Monday, August 19

Baylor Bears overpower Bruins in semifinal round of tournament


Sophomore guard Thea Lemberger and the Bruins fall to Baylor Bears.

Sophomore guard Thea Lemberger and the Bruins fall to Baylor Bears.

Annika Hammerschlag


For 20 minutes last Thursday night, the UCLA women’s basketball team stuck close with the Baylor Bears in the semifinal round of the Women’s National Invitation Tournament in Waco, Texas. Down seven at the half, the Bruins were within striking distance and playing strong defense.

Then, for the next 20 minutes, Baylor (3-0) put on full display the reasons for its current No. 1 ranking, going on a 30-2 run after the break to put the game well out of reach for UCLA (2-1).

The difference in the second half, according to coach Cori Close, was simple: “Rebounding and taking care of the basketball. … If you give Baylor more opportunities at the goal than us, we’re not going to win. … I think they had six offensive rebounds and four turnovers in the first four minutes of the second half, and that set the tone for them to pull away.”

The Bruins knew from the outset this would be a tough matchup for them, as they faced the Baylor team which had both more size and more skill. That’s not the insult it seems to be, considering Baylor features preseason All-American Brittney Griner, a 6-foot-8-inch junior forward set to break all sorts of records for the Bears this year.

If the Bruins were going to pull off an upset, they would have needed to neutralize Griner. For their part, UCLA wasn’t intimidated. “You can’t go into the game being scared. She’s a player just like I’m a player,” senior guard Rebekah Gardner said.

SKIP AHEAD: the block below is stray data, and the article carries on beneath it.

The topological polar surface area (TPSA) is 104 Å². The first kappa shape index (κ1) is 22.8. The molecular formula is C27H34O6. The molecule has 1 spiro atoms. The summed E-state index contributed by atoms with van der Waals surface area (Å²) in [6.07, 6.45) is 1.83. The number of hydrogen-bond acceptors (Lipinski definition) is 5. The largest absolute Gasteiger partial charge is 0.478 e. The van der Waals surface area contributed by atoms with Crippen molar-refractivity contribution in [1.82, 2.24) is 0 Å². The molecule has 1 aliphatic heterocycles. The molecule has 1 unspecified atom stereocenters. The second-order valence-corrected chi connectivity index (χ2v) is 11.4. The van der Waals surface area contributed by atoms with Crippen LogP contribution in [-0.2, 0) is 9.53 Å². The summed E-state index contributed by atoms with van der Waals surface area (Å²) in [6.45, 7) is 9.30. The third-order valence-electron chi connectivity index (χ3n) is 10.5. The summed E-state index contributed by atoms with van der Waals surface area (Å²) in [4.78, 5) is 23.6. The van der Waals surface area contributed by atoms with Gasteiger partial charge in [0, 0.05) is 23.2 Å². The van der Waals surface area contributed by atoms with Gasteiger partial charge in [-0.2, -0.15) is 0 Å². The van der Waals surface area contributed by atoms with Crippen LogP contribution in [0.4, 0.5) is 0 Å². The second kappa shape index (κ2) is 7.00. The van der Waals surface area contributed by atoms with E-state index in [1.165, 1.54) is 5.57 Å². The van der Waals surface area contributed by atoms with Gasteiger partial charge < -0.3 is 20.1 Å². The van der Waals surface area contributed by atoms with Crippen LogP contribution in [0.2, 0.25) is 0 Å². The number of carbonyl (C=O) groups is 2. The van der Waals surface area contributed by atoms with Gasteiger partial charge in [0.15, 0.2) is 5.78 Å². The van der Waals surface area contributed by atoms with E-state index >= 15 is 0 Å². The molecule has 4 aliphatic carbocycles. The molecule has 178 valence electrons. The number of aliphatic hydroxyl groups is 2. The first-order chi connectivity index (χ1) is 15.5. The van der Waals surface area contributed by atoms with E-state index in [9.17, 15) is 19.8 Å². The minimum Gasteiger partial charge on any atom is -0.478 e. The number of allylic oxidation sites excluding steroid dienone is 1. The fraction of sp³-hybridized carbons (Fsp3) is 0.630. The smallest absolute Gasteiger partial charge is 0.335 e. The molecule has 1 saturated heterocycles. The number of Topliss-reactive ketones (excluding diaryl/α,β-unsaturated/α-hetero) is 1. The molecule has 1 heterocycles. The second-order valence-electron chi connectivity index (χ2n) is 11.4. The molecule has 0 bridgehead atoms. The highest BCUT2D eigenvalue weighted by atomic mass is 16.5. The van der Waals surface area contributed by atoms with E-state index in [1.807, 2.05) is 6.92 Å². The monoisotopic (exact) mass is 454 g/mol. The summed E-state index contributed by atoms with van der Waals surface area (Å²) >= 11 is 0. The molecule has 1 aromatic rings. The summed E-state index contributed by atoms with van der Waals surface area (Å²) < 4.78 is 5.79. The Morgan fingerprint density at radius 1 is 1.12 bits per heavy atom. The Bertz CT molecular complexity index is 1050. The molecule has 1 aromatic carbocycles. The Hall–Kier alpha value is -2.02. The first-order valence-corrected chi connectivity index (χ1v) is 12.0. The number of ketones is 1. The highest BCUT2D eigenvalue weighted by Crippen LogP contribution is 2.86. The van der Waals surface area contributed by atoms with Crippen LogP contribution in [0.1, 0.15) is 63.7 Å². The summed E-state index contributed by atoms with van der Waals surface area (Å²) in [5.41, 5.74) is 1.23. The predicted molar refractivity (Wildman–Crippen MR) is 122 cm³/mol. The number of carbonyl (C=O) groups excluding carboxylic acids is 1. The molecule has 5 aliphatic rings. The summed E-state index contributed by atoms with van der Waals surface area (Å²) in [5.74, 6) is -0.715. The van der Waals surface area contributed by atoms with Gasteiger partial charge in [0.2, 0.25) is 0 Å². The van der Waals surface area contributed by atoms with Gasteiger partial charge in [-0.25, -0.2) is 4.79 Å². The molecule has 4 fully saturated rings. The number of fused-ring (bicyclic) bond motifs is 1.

Try as they might, however, the Bruins were unable to slow down the Bears. Baylor simply had too much, and ran away in the second half. The Bears held wide margins in rebounds (52-34), second-chance points (20-9) and points in the paint (48-18).

“They came out on us, and were really crashing the (offensive) boards hard,” sophomore point guard Thea Lemberger said.

“In the first half, we were keeping them off the boards, but we weren’t able to do as well (in the second half). … Every time, it’d be 20 seconds of great D, then they’d get a shot up and get another possession or we’d foul them,” she said.

Adding to UCLA’s struggles was an inability to convert their offensive possessions into points. For much of the night, UCLA’s players were forced to stay out of the paint and settle for jumpers because of the dominating shot-blocking presence of Griner, resulting in the aforementioned 48-18 edge in paint points for Baylor. Unfortunately, the Bruins shot 32.2 percent from the field and only 12.5 percent from the three-point range.

“Anytime you go on the road, you can’t really rely on jump shots,” Gardner said. “It’s hard because you aren’t used to the arena and the fans, stuff like that. … A lot of our teammates haven’t played in an environment like that.”

A loss is never easy, but a loss to the nation’s No. 1 team offers a measure of understanding, as the Baylor Bears simply outclassed the UCLA Bruins. This serves as an image of what can happen if they allow the opponent to dictate play.

UCLA will get a chance to rebound from the loss this Friday in the Holiday Inn Thanksgiving Basketball Classic at Cal State Northridge, where they will take on foe West Virginia in the first round.

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